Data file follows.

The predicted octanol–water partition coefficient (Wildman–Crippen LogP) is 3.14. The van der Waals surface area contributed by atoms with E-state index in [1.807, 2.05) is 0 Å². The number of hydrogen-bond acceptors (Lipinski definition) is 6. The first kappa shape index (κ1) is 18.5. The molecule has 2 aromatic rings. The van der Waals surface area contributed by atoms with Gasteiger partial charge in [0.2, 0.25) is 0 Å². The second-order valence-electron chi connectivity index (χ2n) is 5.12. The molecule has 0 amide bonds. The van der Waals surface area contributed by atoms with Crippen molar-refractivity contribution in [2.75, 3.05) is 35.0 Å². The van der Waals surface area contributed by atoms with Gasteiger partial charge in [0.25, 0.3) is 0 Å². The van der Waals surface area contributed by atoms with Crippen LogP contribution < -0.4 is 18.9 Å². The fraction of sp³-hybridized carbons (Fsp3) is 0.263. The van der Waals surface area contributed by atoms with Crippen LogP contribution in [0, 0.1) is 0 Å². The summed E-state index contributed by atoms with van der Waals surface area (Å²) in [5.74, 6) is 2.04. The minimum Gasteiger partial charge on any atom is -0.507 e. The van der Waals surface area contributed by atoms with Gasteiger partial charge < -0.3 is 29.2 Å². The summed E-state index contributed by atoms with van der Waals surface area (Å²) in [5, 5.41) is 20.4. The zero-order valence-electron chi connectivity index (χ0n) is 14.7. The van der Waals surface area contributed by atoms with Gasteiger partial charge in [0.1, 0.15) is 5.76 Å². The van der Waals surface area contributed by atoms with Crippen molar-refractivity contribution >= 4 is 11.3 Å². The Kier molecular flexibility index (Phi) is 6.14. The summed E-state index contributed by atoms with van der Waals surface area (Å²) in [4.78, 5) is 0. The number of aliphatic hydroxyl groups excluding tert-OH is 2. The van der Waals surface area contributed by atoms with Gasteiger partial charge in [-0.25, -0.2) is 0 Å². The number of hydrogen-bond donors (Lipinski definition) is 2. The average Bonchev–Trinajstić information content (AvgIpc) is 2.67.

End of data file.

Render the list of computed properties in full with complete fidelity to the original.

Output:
The predicted octanol–water partition coefficient (Wildman–Crippen LogP) is 3.14. The van der Waals surface area contributed by atoms with E-state index in [1.807, 2.05) is 0 Å². The number of hydrogen-bond acceptors (Lipinski definition) is 6. The first kappa shape index (κ1) is 18.5. The molecule has 2 aromatic rings. The van der Waals surface area contributed by atoms with Gasteiger partial charge in [0.2, 0.25) is 0 Å². The second-order valence-electron chi connectivity index (χ2n) is 5.12. The molecule has 0 amide bonds. The van der Waals surface area contributed by atoms with Crippen molar-refractivity contribution in [2.75, 3.05) is 35.0 Å². The van der Waals surface area contributed by atoms with Gasteiger partial charge in [0.25, 0.3) is 0 Å². The van der Waals surface area contributed by atoms with Crippen LogP contribution < -0.4 is 18.9 Å². The fraction of sp³-hybridized carbons (Fsp3) is 0.263. The van der Waals surface area contributed by atoms with Crippen LogP contribution in [0, 0.1) is 0 Å². The summed E-state index contributed by atoms with van der Waals surface area (Å²) in [5.74, 6) is 2.04. The minimum Gasteiger partial charge on any atom is -0.507 e. The van der Waals surface area contributed by atoms with Gasteiger partial charge < -0.3 is 29.2 Å². The summed E-state index contributed by atoms with van der Waals surface area (Å²) in [5, 5.41) is 20.4. The zero-order valence-electron chi connectivity index (χ0n) is 14.7. The van der Waals surface area contributed by atoms with Gasteiger partial charge in [0.1, 0.15) is 5.76 Å². The van der Waals surface area contributed by atoms with Crippen molar-refractivity contribution >= 4 is 11.3 Å². The Kier molecular flexibility index (Phi) is 6.14. The summed E-state index contributed by atoms with van der Waals surface area (Å²) in [4.78, 5) is 0. The number of aliphatic hydroxyl groups excluding tert-OH is 2. The van der Waals surface area contributed by atoms with Gasteiger partial charge in [-0.25, -0.2) is 0 Å². The number of hydrogen-bond donors (Lipinski definition) is 2. The average Bonchev–Trinajstić information content (AvgIpc) is 2.67.